5. Leeks (Karti)

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The word leek in Hebrew is karti which translates to the English word "cut." This symbolic vegetable is placed on the Rosh Hashanah table to remind us that those who wish hatred upon us be "cut off" and disregarded. Even though this may seem a bit dark, this symbolic vegetable helps people focus on the hope that the future will bring. Good chives only on this holiday. 

6. Beets (Salka)

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Beets have a similar significance as leeks on this holiday. Beets represent our wish to remove any of our enemies from our path. Selek, beet in Hebrew, represents the word “removal.” Eat lots of beets in hopes of getting rid of any toxic people in your life.

7. Gourds (Ka'ra)

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This might seem strange, but gourds have a significant meaning for Jews on this holiday. The Hebrew word for gourd is related to the Hebrew homonyms pronounced k’ra. This translates to “to rip.” During this holiday, we ask God to rip up any evil against us and present us with new and good opportunities. It also represents tearing away any bad deeds you might’ve done. What’s more fitting than a gourd for a fall holiday? This is the time of year where gourds are in peak season, so they’re the perfect food to serve.

8. Dates (T'marim)

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When I think of sweet fruits, dates are definitely what come to mind. A candy-like fruit that I could eat 100 of if I wanted to, lucky for me, this fruit is a significant part of Rosh Hashanah and a common thing to serve throughout the holiday. In addition to their sweetness commencing a sweet new year, the Hebrew word for date is t’marim, which is similar to the word tam which translates to “to end.” This translation represents the hope to end any grievances and enemies. Additionally, dates are one of the Seven Spices of Israel, making it a holy food to consume.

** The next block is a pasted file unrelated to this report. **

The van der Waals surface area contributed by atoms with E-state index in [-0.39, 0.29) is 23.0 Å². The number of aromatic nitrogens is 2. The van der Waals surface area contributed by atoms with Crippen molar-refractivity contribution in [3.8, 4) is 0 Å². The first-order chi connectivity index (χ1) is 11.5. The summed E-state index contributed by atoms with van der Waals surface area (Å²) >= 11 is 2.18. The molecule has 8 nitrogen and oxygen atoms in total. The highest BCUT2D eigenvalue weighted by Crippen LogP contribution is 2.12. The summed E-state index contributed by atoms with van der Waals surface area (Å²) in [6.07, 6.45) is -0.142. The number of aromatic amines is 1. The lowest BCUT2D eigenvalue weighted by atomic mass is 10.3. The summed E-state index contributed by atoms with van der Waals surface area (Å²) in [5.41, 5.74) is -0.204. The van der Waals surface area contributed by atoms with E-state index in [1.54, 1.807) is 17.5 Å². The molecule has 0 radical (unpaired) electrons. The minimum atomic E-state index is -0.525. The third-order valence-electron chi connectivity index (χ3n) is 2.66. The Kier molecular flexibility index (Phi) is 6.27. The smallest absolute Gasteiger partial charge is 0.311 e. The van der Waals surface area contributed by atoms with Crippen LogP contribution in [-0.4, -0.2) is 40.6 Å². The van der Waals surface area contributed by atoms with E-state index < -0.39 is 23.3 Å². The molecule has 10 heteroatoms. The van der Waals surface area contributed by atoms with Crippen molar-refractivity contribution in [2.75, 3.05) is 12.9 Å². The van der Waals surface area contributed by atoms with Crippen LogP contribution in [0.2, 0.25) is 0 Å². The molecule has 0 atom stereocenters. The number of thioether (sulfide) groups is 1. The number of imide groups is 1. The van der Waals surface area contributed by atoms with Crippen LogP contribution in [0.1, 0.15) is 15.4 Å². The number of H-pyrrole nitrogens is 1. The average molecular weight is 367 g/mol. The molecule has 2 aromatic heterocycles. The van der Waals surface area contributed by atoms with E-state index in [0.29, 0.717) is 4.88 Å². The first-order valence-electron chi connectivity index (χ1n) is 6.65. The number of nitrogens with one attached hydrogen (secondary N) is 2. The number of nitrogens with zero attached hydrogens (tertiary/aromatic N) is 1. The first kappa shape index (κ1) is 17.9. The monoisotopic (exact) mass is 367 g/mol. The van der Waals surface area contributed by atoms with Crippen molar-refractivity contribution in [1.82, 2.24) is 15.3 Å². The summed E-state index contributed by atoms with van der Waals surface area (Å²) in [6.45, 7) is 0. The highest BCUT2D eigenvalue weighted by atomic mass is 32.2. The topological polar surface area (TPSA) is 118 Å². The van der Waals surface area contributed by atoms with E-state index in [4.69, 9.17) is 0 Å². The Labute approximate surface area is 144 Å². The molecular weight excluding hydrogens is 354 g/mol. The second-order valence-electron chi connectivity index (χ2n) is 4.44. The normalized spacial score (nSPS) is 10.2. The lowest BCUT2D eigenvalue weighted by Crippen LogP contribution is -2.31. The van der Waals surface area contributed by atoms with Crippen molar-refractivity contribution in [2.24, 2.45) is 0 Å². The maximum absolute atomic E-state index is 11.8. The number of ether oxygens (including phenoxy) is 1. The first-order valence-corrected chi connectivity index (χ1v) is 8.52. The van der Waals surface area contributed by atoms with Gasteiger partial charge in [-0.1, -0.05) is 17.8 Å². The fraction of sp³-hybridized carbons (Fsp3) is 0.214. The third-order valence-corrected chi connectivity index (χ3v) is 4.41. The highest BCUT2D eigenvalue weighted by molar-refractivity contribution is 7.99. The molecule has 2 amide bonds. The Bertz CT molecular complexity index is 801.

9. Carrots

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The Yiddish word meren is translated to both “carrots” and “to increase.” So, carrots symbolize our hope that our merits will increase in the new year. They are commonly served as a tzimmes, a sweet carrot-based stew. You might not have the kitchen or time to prepare this gourmet dish, but even something as simple as snacking on some carrots throughout the day would be in the spirit of the holiday.

10. Wine

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Lehayim! Or the English translation — to life! At any Jewish holiday, there is always a excess of wine at the table. This symbolic drink gives a toast to the new year, and even children will partake with sparkling or regular grape juice.  A meal would not be complete without a big glass of Manischewitz (a kosher-certified) wine.